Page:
Safety Tips & Fascinating Factoids On Rolling Back One Hour To Standard Time This Sunday Morning
Important safety reminders from Long Beach Fire Dept.
(Oct. 27, 2006) -- Below are some important safety reminders from the Long Beach Fire Dept., and some fascinating factoids from us, when you roll back your clocks one hour on late Saturday nite-Sunday morning from Daylight Savings Time to Pacific Standard Time.
LBFD says that to protect yourself, your family and your belongings from fire and natural disasters: when you change your clocks, change your smoke detector batteries and rotate your emergency food supplies. LBFD recommends:
- Change the batteries in your smoke detectors and press the test button to esnure that they work properly.
- Go over your Exit Drill In The Home (E.D.I.T.H) plan with your family. [How would you and your family get out of your home if there were a fire? How would they escape from the second or third floor? What would you do after everyone is out of the house?]
- Update your Emergency Contact Information with friends, family, and relatives out of state
- Gather or rotate your Emergency Food and Water supplies. Officials recommend residents keep a 5-day supply of emergency food and water at all times for family and pets; family members will need at least 1 gallon of water per day per person.
So...what time is it really?
- Old fashioned: Once upon a time, you could get the time free by dialing UL 3-1212 [shows our age]. Now it's (562) 853-1212 and you're gouged eleven cents for the first three minutes, seven cents for each additional minute (jeers). We presume it's accurate but we resent spending a dime to call a computer just to check this and we think the state Public Utilities Comm'n was nuts to allow a charge for this.
- Snazzy via the internet: You can access what used to be called "Naval Observatory Time" or "Nat'l Bureau of Standards" via the internet from the National Institutute of Science and Technology website (NIST is a branch of the U.S. Dept. of Commerce). To view it, click here.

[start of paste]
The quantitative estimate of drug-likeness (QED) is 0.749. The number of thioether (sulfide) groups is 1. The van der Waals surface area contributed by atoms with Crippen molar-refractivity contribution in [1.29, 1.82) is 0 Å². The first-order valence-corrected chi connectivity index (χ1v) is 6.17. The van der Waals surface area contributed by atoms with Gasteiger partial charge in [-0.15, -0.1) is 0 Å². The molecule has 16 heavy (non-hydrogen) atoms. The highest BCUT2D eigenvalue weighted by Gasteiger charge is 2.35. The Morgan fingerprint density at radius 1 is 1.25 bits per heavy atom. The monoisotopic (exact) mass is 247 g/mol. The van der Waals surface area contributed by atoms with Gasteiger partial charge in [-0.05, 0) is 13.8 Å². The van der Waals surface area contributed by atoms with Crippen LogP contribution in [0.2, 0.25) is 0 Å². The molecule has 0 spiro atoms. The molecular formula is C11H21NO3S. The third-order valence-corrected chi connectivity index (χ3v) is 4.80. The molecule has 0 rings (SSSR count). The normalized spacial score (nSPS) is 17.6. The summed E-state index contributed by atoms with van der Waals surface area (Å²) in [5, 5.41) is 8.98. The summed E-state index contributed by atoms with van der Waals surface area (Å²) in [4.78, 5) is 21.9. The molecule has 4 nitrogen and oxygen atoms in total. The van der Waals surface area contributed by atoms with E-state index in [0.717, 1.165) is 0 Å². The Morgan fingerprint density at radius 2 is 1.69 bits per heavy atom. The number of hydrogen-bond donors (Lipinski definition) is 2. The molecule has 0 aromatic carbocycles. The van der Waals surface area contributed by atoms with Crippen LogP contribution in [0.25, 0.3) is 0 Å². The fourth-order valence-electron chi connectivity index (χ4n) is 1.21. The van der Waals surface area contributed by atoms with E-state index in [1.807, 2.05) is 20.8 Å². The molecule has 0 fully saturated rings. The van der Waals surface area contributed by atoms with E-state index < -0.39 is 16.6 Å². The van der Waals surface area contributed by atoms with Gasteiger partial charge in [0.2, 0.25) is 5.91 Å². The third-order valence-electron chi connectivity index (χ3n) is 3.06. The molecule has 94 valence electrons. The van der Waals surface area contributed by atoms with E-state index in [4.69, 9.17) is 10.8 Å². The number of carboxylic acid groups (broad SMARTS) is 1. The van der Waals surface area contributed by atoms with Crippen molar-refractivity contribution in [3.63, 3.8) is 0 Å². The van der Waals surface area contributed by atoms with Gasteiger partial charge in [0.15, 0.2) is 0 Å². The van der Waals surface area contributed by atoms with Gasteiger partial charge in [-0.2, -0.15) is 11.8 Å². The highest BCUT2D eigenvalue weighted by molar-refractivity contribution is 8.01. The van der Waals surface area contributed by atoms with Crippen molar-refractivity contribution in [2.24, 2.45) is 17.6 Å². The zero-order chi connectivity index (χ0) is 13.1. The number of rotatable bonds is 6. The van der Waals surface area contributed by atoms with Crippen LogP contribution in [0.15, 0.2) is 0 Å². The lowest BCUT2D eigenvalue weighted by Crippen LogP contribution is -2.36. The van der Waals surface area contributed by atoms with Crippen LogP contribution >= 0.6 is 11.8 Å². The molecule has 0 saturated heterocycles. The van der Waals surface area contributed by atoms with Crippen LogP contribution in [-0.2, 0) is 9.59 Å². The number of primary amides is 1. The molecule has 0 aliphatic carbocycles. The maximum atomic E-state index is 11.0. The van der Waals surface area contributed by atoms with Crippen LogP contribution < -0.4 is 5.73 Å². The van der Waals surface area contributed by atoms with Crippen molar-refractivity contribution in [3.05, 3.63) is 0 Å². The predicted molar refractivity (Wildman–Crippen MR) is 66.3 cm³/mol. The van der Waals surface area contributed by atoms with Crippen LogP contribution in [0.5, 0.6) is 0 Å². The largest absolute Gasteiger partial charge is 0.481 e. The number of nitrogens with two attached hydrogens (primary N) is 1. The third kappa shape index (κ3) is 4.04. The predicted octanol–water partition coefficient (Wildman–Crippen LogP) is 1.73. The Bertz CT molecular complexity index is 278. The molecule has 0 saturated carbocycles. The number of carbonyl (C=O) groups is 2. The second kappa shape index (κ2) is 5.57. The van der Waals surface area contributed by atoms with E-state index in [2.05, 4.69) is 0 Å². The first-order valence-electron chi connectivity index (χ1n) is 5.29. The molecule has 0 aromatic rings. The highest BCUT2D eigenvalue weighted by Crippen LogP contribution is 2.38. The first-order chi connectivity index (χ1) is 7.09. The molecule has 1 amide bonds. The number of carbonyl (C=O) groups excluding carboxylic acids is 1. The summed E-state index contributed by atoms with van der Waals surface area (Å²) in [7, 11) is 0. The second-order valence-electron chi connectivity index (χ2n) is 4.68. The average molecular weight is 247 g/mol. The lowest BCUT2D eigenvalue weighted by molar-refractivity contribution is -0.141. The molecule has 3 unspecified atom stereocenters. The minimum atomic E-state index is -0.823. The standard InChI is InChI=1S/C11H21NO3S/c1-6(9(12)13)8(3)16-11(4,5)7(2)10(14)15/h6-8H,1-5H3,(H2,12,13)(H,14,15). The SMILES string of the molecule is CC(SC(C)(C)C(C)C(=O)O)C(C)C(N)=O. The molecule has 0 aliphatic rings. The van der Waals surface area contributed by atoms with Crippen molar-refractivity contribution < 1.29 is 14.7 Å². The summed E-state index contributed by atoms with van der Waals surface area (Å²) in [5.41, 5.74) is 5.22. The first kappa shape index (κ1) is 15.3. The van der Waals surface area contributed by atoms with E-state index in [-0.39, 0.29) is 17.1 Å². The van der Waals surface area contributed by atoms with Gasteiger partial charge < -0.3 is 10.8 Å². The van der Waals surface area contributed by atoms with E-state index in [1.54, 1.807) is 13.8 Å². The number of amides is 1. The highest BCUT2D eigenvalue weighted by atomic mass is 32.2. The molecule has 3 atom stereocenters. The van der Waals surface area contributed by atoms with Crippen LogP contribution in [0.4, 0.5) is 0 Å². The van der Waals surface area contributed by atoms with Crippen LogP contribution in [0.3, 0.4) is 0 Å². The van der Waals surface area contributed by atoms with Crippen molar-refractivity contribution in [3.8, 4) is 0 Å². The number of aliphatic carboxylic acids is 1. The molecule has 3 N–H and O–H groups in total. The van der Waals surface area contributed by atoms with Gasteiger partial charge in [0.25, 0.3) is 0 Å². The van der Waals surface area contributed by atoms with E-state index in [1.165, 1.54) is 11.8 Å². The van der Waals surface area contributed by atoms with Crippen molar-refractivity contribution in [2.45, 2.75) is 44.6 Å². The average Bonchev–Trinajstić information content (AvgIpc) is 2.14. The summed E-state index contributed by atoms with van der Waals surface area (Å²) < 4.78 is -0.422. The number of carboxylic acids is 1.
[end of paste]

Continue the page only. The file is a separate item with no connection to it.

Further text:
Caveats: NIST says its website display time is accurate to within two-tenths of a second and it uses Java (scripting you may already have installed but if you don't, you won't see the time display).
Geeky but free: You can hear the NIST shortwave radio stations -- still called WWV and WWVH (as in their Naval Observatory days) -- if you have a shortwave radio and can receive 5.0 Mhz, 10.0Mhz or 15.0MHz. WWV is in Ft. Collins, CO; WWVH is on Kauai, HI; at least one frequency is audible virtually anywhere in the U.S. at any given time of day.
WWV announces the time in "UTC" ("Universal Time Coordinate" or "Coordinated Universal Time," a high fallutin' change from the charming "Greenwich Mean Time" (which was "standard" non-summer-advanced time in London). UTC is seven hours ahead of LB during Pacific Daylight Time (until Sunday at 2 a.m.) and eight hours ahead of us when we fall back to Pacific Standard Time (by Sunday morning).
WWV uses "24 hour" time, so just subtract seven hours (while we're on Daylight Savings Time) or subtract eight hours (after we switch back to Pacific Standard Time).
WWV also has some obscure features known mainly to radio geeks and some musicians. In the second minute of each hour (except the first hour of the new UTC day), WWV transmits a musical "A" tone (440 Hz, the perfect-pitch "A") used to tune musical instruments. [In orchestras, this is done by an oboe player, not WWV].
- Costly and geeky: You can telephone WWV to hear their transmissions at (303) 499-7111 BUT this is a long-distance call to Colorado...and you WILL be charged for the call at whatever you pay for your regular long-distance rates. NIST says the WWV number receives over 1 million calls per year. Via telephone, the time announcements are normally delayed by less than 30 ms [thousanths of a second] when using land lines from within the continental United States, and the stability (delay variation) is generally < 1 ms. When mobile phones are used, the delays are often more than 100 ms due to the multiple access methods used to share cell channels. In rare instances when the telephone connection is made by satellite, the time is delayed by 250 to 500 ms.
- Cable box quick check Charter Cable's computer boxes display the time and as best we can tell it's accurate to about a second...but since it doesn't display seconds, you can't tell when the minute will change unless you stare at the display for the exact moment (a nuisance when setting your clocks/watches).
If your computer has Windows, it will probably roll back your computer clock back one hour automatically this Sunday morning if you calendar is properly set.
If you want to take your life in your hands, you can synchronize your computer's clock to NIST's clockwork using the following NIST webpage. [Caution: we haven't tried this and probably won't]. Synchronize your computer clock if you dare.
And if you have kids, don't expect to "gain" an hour of sleep. They'll probably wake you up this Sunday morning at 5 a.m. PST which on their body clocks will be 6 a.m. PDT.
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